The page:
Tim Wescott <tim@seemywebsite.com> writes:> Randy Yates wrote: >> julius <juliusk@gmail.com> writes: >>> [...] >>> Strictly speaking, it is not "white". >> A digital signal can never be white anyway... > > In a sampled-time system if each sample is independent from all the > rest and the mean is zero, then the power spectral density of the > sampled-time signal will be flat.It will be flat from -pi to +pi. That's not "flat to infinity."> Further, if your output is in the form of a train of dirac impulses > taking on the weighting of the sampled signals then the spectrum in > continuous time will be flat, also.Wow! I think you just crossed a couple of mathematically dangerous lines. First of all, a "signal" consisting of weighted Dirac delta functions is not transformable since it has infinite energy. Second (and related), the spectrum of a random signal is not defined by taking the Fourier transform of the signal directly, but rather by taking a) the continuous-time Fourier transform of the continuous-time autocorrelation function if the random signal is continuous, or b) the discrete-time Fourier transform of the discrete-time autocorrelation function if the random signal is discrete. (And assumed wide-sense stationary in either case.) Since, in the case of a discrete signal, the result of the discrete-time Fourier transform is only defined from -pi to +pi (or -Fs/2 to +Fs/2, depending on how it's defined), you can't talk about what's outside that range.> I think it's entirely fair to describe such a signal as "white", as > long as you make sure folks know that it's in sampled time.If you looked at the analog output of a digital signal with independent samples, I'd expect you'd see something that was flat from DC to Fs/2. That isn't "white" as I understand the term white since, for one thing, it's a finite-power signal. -- % Randy Yates % "And all that I can do %% Fuquay-Varina, NC % is say I'm sorry, %%% 919-577-9882 % that's the way it goes..." %%%% <yates@ieee.org> % Getting To The Point', *Balance of Power*, ELO http://home.earthlink.net/~yatescr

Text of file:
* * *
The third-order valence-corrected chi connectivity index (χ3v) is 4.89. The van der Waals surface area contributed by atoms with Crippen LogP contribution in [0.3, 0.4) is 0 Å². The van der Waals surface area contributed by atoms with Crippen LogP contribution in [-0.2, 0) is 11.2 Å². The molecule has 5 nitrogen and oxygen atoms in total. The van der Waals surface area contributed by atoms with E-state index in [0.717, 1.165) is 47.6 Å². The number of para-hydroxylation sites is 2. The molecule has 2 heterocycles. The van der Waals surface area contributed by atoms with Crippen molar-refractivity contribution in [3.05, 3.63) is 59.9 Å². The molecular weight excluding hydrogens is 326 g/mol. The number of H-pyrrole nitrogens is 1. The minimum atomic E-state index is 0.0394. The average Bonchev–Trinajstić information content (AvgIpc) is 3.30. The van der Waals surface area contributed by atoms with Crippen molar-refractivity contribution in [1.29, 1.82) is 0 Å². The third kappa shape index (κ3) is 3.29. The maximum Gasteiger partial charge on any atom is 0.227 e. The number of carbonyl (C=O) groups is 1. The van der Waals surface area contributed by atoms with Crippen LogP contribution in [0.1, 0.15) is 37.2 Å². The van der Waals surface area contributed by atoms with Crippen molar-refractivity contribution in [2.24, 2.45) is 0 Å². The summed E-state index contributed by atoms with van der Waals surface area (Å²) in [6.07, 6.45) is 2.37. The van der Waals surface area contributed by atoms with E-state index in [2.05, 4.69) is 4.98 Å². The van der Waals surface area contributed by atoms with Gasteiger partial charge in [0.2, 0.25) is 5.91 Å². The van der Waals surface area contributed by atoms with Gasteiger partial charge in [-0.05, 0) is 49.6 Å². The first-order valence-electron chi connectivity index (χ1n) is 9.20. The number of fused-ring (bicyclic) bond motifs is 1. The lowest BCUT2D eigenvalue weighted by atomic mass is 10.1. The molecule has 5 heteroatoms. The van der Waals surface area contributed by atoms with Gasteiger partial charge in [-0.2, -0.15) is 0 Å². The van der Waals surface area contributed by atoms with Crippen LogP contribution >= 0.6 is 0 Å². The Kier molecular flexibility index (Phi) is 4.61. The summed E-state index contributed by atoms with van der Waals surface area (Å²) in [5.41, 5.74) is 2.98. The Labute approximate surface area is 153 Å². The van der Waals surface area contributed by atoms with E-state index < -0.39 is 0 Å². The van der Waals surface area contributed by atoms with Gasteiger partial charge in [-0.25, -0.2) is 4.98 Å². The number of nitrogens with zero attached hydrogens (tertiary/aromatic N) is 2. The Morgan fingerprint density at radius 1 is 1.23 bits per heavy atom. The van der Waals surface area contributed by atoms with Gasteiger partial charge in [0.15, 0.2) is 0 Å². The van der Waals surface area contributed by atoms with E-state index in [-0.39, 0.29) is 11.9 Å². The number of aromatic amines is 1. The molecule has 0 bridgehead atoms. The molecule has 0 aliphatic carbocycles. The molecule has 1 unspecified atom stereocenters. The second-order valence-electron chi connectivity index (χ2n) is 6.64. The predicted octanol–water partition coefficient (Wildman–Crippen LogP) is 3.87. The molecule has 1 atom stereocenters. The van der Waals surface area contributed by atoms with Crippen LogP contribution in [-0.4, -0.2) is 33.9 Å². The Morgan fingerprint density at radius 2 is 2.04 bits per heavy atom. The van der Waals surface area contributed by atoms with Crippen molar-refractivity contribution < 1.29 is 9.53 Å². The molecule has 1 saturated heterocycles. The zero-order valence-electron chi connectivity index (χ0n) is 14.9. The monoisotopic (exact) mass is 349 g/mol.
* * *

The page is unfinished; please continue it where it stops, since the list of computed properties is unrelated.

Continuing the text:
Reply by ●July 5, 20072007-07-05

"pa1kumar" <pavan352004@yahoo.com> writes:> I am sorry guys that i was not that clear with my question. So the > spectrum i want for the binary signal is that it should be as flat as > possible until the 2Hz and roll off at 2HZ. I think i cant say it entirely > as white but i want this kind of a binary signal.That's easy - generate a series of independent samples and run them through a filter of the desired shape. The hard part is specifying and designing the filter. -- % Randy Yates % "My Shangri-la has gone away, fading like %% Fuquay-Varina, NC % the Beatles on 'Hey Jude'" %%% 919-577-9882 % %%%% <yates@ieee.org> % 'Shangri-La', *A New World Record*, ELO http://home.earthlink.net/~yatescr